Post conference, things got busy. I had a rental car and fled towards the south coast, with Albany in mind. But Perth takes such a long time to escape, and I had compounded this by dropping colleagues in Freemantle and so I was something like 150 kilometres short of the coast when darkness overtook me. Thus, a random night in a random hotel in Kojonup. The plan had been to spend two nights in Albany and cruise around a bit, but this put paid to that. So, I had a wander around Albany and pressed on to the West, pausing for the night in Pemberton. Even though I did not get to stay anywhere long, the drive itself was very pleasant - last time I was there, I had gone out past Wave Rock to Esperance, through the wheat belt - boring! This time, I went through forestry, rolling farmland, grape growing areas - everything was green.

The Friday night, back in Perth, I was off to the Perth Concert Hall for a much anticipated Tori Amos gig - row C, seat 11, which put me just off centre, a fantastic seat. Unfortunately, the show failed to grab me: the first time I saw Tori, it was upstairs in a small space in a theatre in Auckland. It was just her and her piano and (since the lights were out, it seemed) me. She sang and she talked and it was magic. I saw her again, and it was much the same. this time round, she had a band with her, it was a very polished show, don't get me wrong, but there was no feeling of intimacy. She hardly addressed a word to the audience, and when she discharged the band and it was just her and the piano, it seemed all part of a tried and true formula (including the part where she plays two at once).

I had thought it was just me losing appreciation for live music, but I went to another show on Saturday night where I literally had the worst seat in the house (in the second to last row, against the wall) and I was blown away. I had shivers go up my spine three times, I felt tears in my eyes twice, and I fell in love with one of the singers (Vikki). This was the Waifs, a band from Western Australia, one which sings about such things as saving up pennies to buy a Valiant to go cruising in (one tear inducing song). Here's the story of how they got their name:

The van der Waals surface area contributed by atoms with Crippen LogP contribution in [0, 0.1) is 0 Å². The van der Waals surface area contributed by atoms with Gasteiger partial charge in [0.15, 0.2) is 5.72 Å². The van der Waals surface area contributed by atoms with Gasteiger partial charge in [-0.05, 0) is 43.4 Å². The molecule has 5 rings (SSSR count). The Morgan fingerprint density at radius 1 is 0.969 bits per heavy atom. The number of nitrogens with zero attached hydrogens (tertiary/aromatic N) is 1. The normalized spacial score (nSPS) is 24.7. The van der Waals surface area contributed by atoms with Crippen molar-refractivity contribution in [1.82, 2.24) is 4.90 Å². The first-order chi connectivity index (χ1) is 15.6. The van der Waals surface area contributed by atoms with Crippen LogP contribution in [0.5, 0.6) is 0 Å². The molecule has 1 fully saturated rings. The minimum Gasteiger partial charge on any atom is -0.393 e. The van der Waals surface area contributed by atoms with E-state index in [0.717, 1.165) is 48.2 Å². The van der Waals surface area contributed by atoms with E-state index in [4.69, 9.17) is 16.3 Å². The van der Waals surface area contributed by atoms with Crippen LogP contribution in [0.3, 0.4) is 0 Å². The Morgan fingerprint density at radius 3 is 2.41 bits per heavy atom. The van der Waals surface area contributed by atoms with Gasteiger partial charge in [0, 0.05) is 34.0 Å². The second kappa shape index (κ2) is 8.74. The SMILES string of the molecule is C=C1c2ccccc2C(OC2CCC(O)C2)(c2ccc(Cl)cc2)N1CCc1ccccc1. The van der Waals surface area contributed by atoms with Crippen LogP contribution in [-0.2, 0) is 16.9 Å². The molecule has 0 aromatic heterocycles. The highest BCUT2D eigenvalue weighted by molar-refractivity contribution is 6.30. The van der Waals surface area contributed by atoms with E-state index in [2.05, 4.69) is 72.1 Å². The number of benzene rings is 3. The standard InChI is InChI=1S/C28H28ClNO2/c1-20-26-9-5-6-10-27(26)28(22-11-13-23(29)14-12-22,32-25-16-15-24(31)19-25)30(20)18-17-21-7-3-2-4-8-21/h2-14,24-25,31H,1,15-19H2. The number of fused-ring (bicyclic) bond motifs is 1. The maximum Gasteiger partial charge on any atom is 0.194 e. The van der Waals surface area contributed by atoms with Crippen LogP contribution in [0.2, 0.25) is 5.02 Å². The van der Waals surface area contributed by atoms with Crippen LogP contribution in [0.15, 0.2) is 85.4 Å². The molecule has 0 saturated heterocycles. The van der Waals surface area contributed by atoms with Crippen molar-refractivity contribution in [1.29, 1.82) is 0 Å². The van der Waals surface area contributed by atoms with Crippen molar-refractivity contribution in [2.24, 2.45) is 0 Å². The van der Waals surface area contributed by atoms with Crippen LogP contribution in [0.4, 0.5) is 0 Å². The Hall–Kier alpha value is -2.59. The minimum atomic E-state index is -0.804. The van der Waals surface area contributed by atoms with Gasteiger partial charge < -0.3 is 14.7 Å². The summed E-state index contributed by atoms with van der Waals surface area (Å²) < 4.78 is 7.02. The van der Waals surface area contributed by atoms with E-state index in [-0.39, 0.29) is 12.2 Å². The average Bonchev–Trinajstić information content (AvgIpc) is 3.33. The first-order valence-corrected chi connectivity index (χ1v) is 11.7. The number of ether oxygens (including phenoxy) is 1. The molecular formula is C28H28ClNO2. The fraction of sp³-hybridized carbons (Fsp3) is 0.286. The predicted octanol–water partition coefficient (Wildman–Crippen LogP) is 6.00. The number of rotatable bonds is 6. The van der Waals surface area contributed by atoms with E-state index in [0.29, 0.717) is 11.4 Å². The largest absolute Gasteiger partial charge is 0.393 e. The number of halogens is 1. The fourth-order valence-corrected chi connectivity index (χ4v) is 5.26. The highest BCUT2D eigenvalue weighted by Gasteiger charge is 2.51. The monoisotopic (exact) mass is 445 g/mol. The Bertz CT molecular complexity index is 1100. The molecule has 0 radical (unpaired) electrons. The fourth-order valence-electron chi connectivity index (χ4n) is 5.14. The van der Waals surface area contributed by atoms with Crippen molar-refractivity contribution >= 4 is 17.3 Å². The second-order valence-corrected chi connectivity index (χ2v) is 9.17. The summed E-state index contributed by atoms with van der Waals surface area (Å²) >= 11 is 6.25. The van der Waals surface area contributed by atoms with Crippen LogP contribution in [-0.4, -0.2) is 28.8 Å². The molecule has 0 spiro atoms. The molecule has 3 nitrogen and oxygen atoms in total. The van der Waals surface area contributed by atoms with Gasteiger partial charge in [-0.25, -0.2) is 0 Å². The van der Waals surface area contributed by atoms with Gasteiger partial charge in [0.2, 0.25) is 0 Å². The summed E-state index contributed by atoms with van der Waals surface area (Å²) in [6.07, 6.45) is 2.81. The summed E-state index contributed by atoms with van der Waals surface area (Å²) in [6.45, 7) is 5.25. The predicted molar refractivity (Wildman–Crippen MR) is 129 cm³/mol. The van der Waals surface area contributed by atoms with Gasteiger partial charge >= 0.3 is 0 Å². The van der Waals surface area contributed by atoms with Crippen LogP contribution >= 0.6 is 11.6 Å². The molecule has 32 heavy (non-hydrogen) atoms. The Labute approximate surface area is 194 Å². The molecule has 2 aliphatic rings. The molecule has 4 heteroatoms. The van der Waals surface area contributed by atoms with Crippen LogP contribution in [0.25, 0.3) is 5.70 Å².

DONNA SIMPSON: I actually kept saying to, Josh and Vikki they were having this big argument in the van, and I kept saying, ‘I’m leaving. I’m leaving. I’m leaving, you know.’ They just didn’t hear me.
ANDREW DENTON: And it was around this time that you got the name ‘The Waifs’, wasn’t it? That was that was given to you, really.
DONNA SIMPSON: Yeah, we, we, things got really tough on the road, so we all decided to go home and Josh went to his family, and virtually walked into the house and his grandmother said “Oh look at my waif, my waif”. And then we went home to our family and our grandmother said “Oh here come the waifs”. And like…
VIKKI THORN: Yeah, here come my little waifs she said.
DONNA SIMPSON: My little waifs.
VIKKI THORN: Meaning I guess that we were a little dishevelled, dirty and homeless looking.
ANDREW DENTON: It could have been worse. They could have said you little shits.
Vikki was amazing - she had several harmonica solos and sang two songs solo, no instruments, nothing. In between their songs (or even in place of their songs, when the harmony failed to happen, they'd just chatter away to the audience, telling great stories. I has been a bit dubious about the guys in the seats beside me, as they'd talked most of the way through the support act, and then left the venue, but when the Waifs came on, not only did the respect the band by not talking, they pretty much had all the songs down word for word. My only regret: I had had a chance to see them twice, as they'd played Bunbury earlier in the week, and I didn't take it up.

Seeing them was a suitable way of ending my trip: not much more than an hour after they left the stage, I was in a plane and on my way home. Speaking of which, I'm going home now to have another listen of Sun Dirt Water.